Describing a scene, a person, or an object can make your novel shine or rust. There's a happy medium between describing something just enough to put the reader there and overdoing it to the point where you jolt them out of the novel. It's easy to tell too little and confuse the reader. I've been guilty of this myself. Sometimes when you're rushing too fast to finish the work this can happen. That's okay, as long as you take your edits nice and slow and catch it there. More than one scene in my manuscript will start out being anorexic and I know I'll have to spend extra time on it during one of my many edits.
You can go the opposite direction and overwrite a description as well. As a reader I love good description. But if the author goes on for pages where they're just describing the scenery or the weather and nothing is happening, I'll probably close the book. There is the key, something has to be happening. You can describe a grassy meadow the character is walking through or a murder scene they're arriving at so long as the description has meaning.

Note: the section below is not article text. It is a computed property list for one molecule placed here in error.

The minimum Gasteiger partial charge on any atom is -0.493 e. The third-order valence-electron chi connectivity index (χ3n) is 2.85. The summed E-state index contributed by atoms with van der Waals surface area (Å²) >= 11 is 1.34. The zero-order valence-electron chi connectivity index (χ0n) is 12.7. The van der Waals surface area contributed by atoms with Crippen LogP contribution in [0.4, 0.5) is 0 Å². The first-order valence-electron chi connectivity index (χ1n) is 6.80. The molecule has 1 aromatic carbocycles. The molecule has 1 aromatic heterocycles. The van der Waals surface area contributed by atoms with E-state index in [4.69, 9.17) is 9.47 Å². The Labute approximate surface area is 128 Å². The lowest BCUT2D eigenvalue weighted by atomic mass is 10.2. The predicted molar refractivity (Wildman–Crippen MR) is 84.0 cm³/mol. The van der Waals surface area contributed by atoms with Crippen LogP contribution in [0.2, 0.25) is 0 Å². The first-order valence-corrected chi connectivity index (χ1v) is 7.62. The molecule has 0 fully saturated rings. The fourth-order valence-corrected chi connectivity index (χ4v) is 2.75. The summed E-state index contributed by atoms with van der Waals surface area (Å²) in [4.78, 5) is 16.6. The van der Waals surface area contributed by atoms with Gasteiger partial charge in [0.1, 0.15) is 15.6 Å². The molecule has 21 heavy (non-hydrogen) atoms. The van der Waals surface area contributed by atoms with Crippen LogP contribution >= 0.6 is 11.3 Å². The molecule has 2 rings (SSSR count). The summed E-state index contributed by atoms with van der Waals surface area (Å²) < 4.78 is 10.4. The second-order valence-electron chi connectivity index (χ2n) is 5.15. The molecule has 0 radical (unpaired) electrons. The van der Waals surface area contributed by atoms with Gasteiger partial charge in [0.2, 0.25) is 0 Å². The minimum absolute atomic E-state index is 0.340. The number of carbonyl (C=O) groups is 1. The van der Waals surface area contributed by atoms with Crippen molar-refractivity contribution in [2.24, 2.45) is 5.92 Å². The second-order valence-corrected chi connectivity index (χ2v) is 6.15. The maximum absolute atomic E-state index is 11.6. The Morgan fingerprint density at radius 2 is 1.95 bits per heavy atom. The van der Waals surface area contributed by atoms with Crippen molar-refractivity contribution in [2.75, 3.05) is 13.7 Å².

A description can be to set the mood for a scene or to teach the reader something about a fantasy world, but regardless of the intent of the description it must add to the flow, not stop it. Think of your book as a river. If you damn it up in places people might choose that spot to get out of the water.
Here's a great link by Writer's Digest on enriching your descriptions: http://writersdigest.com/article/enrich-your-descriptions